February 19, 2014 - 4:12 PM
WORKSHOP LOOKS AT HOW TO DETECT LIES AND HOW TO EXTRACT THE TRUTH
Ever wonder how the police, or a judge, know when someone is lying to them? There is scientific query behind criminal investigations and UBC researchers are bringing an RCMP expert to campus to explain the science behind lying eyes.
UBC Okanagan’s Centre for the Advancement of Psychological Science and Law (CAPSL) wants to share what it knows about the art of lying, how to determine a lie, and how to extract the truth. The centre is hosting a full-day working shop with UBC psychology professors Stephen Porter and Mike Woodworth, and retired RCMP Staff Sergeant Matt Logan. The workshop takes place Friday, February 28, at UBC Okanagan’s administration building, room ADM 026.
However, the day before the workshop, Logan presents a free public lecture titled Inside the Mind of a Predator.
“This lecture will highlight investigative strategies as well as the assessment of risk for sexually deviant, violent, and predatory behavior, while also considering psychopathy and personality disorders,” says Woodworth.
The Thursday, February 27, event is free and open to the public, but pre-registration is required at http://goo.gl/zaXFrk. Logan’s lecture begins at 3:30 p.m. in University Theatre, Room ADM 026.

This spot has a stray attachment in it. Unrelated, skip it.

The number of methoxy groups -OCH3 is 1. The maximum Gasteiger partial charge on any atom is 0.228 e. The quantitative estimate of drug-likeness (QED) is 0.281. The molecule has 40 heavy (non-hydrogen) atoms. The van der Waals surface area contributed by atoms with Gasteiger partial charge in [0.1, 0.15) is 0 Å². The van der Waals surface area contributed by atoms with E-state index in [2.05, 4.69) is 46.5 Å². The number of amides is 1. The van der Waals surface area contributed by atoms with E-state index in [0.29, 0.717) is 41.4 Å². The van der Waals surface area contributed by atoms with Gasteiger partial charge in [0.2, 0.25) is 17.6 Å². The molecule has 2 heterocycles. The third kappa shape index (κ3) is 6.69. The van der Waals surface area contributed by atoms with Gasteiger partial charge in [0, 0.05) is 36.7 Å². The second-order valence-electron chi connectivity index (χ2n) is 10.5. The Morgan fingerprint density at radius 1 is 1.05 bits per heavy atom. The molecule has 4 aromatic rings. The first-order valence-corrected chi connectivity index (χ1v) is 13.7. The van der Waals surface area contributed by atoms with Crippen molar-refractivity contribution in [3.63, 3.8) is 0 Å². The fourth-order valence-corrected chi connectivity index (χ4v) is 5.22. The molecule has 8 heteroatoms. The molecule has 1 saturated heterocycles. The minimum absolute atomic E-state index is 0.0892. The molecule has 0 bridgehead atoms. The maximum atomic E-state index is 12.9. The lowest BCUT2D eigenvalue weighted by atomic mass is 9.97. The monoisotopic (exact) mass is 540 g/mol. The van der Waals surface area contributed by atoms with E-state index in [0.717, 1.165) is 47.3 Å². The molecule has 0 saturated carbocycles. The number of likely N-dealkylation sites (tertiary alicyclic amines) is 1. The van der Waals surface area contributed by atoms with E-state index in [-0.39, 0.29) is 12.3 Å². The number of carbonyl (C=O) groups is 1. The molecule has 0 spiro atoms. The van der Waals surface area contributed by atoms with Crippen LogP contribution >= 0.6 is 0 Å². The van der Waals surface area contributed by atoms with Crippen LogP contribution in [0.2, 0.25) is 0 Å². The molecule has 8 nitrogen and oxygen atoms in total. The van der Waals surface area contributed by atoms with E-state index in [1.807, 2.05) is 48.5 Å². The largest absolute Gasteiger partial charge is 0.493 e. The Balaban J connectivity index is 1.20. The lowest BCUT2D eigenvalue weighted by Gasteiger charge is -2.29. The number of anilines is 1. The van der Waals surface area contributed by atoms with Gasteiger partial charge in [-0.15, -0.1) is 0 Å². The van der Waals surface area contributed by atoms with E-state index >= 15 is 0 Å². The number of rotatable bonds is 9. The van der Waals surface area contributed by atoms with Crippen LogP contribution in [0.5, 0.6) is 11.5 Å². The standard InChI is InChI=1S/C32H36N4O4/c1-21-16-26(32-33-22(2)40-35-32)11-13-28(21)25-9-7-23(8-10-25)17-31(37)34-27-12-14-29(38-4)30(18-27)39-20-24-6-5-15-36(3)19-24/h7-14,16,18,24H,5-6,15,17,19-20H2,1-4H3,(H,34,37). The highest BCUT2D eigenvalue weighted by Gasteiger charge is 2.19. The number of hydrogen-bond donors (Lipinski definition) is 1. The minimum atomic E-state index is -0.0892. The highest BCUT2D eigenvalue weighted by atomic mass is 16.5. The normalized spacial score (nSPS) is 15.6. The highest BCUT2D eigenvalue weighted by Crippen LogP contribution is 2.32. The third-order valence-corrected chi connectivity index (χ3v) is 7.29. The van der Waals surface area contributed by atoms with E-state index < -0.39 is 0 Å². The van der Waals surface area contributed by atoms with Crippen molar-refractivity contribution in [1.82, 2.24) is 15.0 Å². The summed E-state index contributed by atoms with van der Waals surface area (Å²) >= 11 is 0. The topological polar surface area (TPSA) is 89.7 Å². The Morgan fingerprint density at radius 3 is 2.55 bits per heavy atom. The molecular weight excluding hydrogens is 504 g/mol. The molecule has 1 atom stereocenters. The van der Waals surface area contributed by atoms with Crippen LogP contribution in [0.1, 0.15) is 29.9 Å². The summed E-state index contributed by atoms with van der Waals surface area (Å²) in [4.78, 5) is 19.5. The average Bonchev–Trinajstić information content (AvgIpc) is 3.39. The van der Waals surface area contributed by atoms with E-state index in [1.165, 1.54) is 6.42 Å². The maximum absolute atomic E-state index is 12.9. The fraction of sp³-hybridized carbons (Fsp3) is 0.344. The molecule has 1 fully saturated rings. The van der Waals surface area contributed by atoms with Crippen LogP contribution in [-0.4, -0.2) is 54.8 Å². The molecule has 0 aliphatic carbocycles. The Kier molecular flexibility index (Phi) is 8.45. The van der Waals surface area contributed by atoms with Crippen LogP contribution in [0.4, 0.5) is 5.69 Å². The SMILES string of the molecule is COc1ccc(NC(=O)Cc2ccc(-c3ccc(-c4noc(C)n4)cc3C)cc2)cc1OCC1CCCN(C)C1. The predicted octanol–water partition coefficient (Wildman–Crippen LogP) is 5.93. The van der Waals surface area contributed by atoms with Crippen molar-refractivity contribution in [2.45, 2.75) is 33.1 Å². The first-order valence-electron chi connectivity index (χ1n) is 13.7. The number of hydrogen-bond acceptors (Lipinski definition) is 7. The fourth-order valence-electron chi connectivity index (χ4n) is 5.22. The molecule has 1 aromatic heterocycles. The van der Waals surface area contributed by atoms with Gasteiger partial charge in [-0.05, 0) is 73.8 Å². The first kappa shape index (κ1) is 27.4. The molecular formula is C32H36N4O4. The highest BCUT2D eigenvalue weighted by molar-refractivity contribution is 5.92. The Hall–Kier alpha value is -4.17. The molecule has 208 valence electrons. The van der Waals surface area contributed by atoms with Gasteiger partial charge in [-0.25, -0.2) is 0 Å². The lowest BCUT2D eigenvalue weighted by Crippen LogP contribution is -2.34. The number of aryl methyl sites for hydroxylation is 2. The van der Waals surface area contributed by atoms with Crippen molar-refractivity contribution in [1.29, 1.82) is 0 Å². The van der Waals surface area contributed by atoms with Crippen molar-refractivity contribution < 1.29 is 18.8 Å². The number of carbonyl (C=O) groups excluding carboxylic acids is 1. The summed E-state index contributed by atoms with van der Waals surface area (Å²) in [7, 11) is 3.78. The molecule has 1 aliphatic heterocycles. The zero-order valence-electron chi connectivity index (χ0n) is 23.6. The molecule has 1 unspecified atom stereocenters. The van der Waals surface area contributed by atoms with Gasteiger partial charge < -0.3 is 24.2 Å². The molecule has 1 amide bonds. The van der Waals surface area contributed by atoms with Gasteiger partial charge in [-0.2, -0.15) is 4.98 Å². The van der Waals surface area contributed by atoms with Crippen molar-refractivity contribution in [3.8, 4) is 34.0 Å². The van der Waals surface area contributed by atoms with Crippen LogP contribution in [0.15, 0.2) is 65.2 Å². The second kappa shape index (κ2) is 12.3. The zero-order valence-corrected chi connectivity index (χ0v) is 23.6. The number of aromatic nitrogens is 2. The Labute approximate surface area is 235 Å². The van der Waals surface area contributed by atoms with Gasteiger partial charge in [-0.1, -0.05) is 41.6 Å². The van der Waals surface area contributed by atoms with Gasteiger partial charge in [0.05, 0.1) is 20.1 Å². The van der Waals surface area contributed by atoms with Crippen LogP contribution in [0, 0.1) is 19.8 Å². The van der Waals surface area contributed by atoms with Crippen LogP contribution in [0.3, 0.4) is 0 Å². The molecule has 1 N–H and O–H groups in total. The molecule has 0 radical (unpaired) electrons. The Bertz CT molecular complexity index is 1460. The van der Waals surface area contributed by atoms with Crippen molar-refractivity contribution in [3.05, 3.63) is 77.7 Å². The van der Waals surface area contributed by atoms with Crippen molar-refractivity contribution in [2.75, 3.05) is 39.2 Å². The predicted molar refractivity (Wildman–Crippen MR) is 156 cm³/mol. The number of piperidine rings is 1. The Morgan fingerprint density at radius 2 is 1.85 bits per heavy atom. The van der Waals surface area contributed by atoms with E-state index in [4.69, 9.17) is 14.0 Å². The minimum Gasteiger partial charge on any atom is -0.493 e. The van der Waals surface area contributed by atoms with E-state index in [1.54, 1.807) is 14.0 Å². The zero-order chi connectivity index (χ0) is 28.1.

While the Friday workshop is meant primarily for criminal justice professionals whose job involves assessment, supervision, treatment, and investigation of offenders, it is open for public enrolment as well. The workshop registration fee is $225 or $150 for students.
Porter and Woodworth will discuss high-stakes deception in the morning session and Logan will talk about techniques for extracting information in the afternoon session. Registration is required for the one-day workshop at: email@example.com.
Woodworth’s primary areas of research include psychopathy, criminal behavior, and deception detection. Porter, who has a background as a prison psychologist and has worked in a forensic psychiatric hospital, also works on lie detection, homicide, and psychopathic predators. Both have been called upon as resources for the RCMP, Corrections Canada, and the Canadian legal system.
Logan worked for the RCMP for more than 28 years and now provides forensic behavioural consultation and training for law enforcement and criminal justice officials.
News from © InfoTel News Ltd, 2014